On the floor at CES: Talking disruption, AI, AR and more with HP

The Garage joins HP’s Chief Technology Officer and its Head of Imaging at the tech event of the year.

By Garage Staff — January 16, 2018

It’s fair to say that Shane Wall, HP’s Chief Technology Officer, doesn’t experience CES the way most people do.

At the sprawling annual tech convention in Las Vegas, it can be hard to find the signal in the noise. Especially this year, with big, game-changing themes like artificial intelligence, smart cities and smart cars grabbing the spotlight from the more traditional consumer electronic gadgets, such as giant TVs or smart watches. Looking around — and imagining how these trends will shape your life not just 30 years from now, but even just five or 10, can make your head spin.

For a futurist like Wall, though, these kinds of thought experiments are exactly what get his juices going. At CES, rather than being lost in the chaos, Wall saw plenty of advances that align with his perspective on our changing world. 

Ronda Churchill

Introducing HP’s 2018 Megatrends

Wall kicked off his visit to CES by joining Wired site director Jason Tanz to discuss disruptive tech trends during a fireside chat livestreamed on Facebook from the Wired Café. Each year, Wall and his team at HP Labs identify current Megatrends, using them to guide product development and innovation. During the chat, Wall outlined HP’s 2018 Megatrends: BioConvergence, Beyond Human and Frictionless Business.

Wall described a world in which, through a combination of 3D printing, AI and robotics, products will travel the globe at the speed of light in the form of digital files to markets where they can be made to order, personalized and produced locally rather than having to be mass-produced and shipped across oceans to major markets. 

Ronda Churchill

Taking a spin through CES

With a group of other HP execs, Wall hit the floor at CES to get a bead on the gadgets and innovations that are attracting the most buzz — and find ideas for product development at HP. Wired’s Noah Norman led a curated tour of some of the most promising and curious technologies, ranging from Aipoly, which attracted a crowd fascinated by its use of AI and cameras for tracking individual shoppers in stores, to Kohler’s smart bathroom fixtures you control using a digital assistant such as Alexa.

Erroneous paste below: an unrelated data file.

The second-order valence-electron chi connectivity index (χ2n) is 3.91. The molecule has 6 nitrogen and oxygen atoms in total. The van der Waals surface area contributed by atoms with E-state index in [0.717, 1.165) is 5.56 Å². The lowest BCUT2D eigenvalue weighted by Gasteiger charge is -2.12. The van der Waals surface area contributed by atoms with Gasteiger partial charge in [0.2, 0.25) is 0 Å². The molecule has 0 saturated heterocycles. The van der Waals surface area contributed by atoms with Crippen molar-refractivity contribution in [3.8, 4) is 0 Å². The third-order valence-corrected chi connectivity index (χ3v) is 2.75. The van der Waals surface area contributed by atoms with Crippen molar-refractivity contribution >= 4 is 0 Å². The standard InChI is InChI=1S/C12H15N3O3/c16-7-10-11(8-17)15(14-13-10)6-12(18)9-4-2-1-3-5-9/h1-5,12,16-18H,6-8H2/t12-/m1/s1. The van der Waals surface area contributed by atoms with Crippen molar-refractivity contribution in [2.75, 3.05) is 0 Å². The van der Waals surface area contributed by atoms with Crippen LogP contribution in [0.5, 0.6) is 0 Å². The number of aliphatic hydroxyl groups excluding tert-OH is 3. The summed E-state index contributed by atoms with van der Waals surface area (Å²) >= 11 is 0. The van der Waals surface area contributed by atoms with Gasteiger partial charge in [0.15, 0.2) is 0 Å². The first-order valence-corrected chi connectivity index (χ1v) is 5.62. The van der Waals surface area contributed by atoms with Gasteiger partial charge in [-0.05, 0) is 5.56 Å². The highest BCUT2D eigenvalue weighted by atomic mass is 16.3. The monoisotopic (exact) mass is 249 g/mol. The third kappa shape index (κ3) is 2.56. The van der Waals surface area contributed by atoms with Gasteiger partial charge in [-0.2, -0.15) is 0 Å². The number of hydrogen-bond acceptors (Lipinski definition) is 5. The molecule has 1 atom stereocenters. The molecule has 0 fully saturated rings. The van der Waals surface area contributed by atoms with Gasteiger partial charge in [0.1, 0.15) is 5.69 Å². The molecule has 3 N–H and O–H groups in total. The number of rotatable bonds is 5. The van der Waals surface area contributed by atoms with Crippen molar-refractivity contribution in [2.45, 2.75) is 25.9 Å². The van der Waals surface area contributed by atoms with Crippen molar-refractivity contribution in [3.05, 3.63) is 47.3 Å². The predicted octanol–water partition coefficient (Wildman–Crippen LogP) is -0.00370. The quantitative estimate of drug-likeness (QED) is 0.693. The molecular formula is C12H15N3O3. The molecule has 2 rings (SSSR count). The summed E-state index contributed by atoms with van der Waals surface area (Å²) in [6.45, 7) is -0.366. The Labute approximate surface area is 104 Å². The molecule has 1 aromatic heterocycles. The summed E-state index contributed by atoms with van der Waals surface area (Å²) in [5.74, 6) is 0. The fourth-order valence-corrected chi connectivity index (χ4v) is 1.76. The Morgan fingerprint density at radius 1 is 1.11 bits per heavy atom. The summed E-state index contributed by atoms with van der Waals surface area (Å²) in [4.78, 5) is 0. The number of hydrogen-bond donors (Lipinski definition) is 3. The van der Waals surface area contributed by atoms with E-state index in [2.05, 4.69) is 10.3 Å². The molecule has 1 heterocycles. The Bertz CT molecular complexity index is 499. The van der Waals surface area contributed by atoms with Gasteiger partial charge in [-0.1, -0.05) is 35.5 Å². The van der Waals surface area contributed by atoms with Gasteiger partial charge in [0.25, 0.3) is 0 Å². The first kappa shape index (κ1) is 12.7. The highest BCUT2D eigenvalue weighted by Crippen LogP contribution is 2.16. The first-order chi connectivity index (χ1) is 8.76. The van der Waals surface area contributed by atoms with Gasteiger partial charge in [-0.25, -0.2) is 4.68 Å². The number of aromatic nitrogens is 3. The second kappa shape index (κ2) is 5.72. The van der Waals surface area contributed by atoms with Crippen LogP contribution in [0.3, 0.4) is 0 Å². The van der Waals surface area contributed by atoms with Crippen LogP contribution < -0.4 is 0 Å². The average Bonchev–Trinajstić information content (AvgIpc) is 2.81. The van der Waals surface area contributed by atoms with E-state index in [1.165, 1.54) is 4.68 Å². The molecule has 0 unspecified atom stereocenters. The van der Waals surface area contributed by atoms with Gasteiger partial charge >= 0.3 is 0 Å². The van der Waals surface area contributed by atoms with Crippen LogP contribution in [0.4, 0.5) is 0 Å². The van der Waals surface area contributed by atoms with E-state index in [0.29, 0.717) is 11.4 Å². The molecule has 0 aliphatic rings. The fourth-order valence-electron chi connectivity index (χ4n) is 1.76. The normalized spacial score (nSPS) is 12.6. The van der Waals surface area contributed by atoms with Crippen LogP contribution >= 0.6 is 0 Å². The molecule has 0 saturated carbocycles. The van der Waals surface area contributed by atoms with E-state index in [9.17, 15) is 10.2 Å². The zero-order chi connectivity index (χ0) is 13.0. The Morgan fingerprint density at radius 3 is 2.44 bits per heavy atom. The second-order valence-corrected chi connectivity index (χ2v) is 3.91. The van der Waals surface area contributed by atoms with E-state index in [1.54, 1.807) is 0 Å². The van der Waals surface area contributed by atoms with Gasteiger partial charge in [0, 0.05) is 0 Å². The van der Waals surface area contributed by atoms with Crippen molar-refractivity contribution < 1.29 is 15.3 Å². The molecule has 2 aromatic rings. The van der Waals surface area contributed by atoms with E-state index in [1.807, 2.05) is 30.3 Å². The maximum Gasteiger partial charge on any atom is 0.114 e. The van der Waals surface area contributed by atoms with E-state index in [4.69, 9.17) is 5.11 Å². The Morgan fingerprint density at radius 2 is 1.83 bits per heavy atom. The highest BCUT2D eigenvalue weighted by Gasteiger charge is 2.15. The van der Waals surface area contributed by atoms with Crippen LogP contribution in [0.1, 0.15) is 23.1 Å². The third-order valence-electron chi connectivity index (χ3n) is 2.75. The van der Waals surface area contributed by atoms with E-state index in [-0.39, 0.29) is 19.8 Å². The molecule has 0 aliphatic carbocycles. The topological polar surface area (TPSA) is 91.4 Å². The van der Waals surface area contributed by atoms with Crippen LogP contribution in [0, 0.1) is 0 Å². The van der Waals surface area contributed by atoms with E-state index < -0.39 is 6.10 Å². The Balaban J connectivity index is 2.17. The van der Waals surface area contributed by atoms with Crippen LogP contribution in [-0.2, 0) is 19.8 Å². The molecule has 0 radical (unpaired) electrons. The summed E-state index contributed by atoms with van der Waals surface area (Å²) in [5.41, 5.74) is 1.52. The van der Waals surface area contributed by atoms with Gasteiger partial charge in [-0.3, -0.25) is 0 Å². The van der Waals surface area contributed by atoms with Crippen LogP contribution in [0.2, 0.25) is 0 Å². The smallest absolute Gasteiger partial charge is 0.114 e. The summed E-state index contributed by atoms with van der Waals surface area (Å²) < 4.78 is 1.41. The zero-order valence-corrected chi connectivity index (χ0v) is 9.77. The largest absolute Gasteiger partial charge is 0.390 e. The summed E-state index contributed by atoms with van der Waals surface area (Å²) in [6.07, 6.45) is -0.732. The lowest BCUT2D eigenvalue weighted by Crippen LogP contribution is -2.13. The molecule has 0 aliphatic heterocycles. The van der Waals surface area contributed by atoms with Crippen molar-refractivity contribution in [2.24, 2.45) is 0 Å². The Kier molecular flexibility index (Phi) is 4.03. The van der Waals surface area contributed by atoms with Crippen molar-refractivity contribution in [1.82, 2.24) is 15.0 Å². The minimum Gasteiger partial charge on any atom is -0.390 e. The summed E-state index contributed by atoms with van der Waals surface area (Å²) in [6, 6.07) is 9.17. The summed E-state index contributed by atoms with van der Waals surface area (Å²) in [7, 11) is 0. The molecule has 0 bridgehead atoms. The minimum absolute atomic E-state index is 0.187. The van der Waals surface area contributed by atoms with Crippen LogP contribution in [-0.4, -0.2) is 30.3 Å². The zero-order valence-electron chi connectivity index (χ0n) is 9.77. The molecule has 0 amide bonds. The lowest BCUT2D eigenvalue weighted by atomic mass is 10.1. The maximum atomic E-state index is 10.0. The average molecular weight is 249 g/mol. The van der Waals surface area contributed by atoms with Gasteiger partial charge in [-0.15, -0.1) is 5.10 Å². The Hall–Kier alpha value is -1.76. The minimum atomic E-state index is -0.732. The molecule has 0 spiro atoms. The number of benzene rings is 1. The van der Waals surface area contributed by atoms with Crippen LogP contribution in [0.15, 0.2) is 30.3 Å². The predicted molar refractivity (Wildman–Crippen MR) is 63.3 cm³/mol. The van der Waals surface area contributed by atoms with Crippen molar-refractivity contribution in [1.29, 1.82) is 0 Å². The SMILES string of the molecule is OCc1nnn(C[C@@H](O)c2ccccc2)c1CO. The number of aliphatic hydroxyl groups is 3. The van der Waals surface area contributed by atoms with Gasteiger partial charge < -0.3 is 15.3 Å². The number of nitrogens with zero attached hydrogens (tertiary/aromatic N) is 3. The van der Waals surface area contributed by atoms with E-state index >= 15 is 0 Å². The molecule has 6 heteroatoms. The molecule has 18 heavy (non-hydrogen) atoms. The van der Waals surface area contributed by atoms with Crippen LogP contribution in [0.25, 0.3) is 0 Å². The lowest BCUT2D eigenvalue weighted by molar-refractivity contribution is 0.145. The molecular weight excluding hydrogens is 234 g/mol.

Like museum goers touring a hot exhibit, the techies donned wireless headphones so they wouldn’t miss any of Norman’s details about these emerging technologies and the companies behind them — and to shut out the blaring music and crowd noise that swamp the convention hall. 

Ronda Churchill

The power of personalization, security and sustainability

While Wall discussed the future of tech, Enrique Lores, HP’s President of Imaging and Printing, outlined the most important near-term trends: personalized manufacturing, security and sustainability. Far from being a promise on the horizon, personalized manufacturing is already here, he explained. For example, HP is working with Nabisco’s Oreo cookie brand in China to print tens of thousands of customized cookie-packaging designs, producing eye-catching cartons that build the brand, stand out on store shelves — and sell for a premium. On security, people will have to rethink their assumptions about every digital device — especially printers. “Both professionals and consumers need to realize that printers are computers that show information through paper rather than through a screen,” Lores explains. “They are connected to the network. They have access to the same files and the same systems in the network that a PC has — and can be hacked like a PC.”